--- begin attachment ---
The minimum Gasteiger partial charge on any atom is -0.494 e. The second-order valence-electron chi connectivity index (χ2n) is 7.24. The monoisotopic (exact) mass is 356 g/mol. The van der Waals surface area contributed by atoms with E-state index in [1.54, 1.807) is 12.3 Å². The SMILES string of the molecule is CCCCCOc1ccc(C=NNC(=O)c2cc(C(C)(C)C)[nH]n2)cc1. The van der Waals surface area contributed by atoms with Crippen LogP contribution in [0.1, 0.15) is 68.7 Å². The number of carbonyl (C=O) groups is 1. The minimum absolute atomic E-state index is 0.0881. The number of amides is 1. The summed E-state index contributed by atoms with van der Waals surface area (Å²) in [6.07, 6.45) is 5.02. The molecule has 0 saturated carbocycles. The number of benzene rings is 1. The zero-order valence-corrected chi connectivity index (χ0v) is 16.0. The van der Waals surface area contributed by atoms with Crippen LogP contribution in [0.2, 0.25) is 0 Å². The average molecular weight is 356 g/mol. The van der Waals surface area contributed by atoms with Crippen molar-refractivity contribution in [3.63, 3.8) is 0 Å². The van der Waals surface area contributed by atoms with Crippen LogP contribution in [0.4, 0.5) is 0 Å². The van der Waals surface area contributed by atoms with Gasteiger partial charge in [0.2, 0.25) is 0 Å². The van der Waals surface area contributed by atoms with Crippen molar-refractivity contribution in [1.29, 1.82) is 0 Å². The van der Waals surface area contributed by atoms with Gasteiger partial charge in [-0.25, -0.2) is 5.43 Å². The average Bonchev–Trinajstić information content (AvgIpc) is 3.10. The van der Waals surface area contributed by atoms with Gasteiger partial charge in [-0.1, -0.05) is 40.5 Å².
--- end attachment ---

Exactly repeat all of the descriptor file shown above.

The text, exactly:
The minimum Gasteiger partial charge on any atom is -0.494 e. The second-order valence-electron chi connectivity index (χ2n) is 7.24. The monoisotopic (exact) mass is 356 g/mol. The van der Waals surface area contributed by atoms with E-state index in [1.54, 1.807) is 12.3 Å². The SMILES string of the molecule is CCCCCOc1ccc(C=NNC(=O)c2cc(C(C)(C)C)[nH]n2)cc1. The van der Waals surface area contributed by atoms with Crippen LogP contribution in [0.1, 0.15) is 68.7 Å². The number of carbonyl (C=O) groups is 1. The minimum absolute atomic E-state index is 0.0881. The number of amides is 1. The summed E-state index contributed by atoms with van der Waals surface area (Å²) in [6.07, 6.45) is 5.02. The molecule has 0 saturated carbocycles. The number of benzene rings is 1. The zero-order valence-corrected chi connectivity index (χ0v) is 16.0. The van der Waals surface area contributed by atoms with Crippen LogP contribution in [0.2, 0.25) is 0 Å². The average molecular weight is 356 g/mol. The van der Waals surface area contributed by atoms with Crippen molar-refractivity contribution in [3.63, 3.8) is 0 Å². The van der Waals surface area contributed by atoms with Crippen LogP contribution in [0.4, 0.5) is 0 Å². The van der Waals surface area contributed by atoms with Gasteiger partial charge in [0.2, 0.25) is 0 Å². The van der Waals surface area contributed by atoms with Crippen molar-refractivity contribution in [1.29, 1.82) is 0 Å². The van der Waals surface area contributed by atoms with Gasteiger partial charge in [-0.25, -0.2) is 5.43 Å². The average Bonchev–Trinajstić information content (AvgIpc) is 3.10. The van der Waals surface area contributed by atoms with Gasteiger partial charge in [-0.1, -0.05) is 40.5 Å².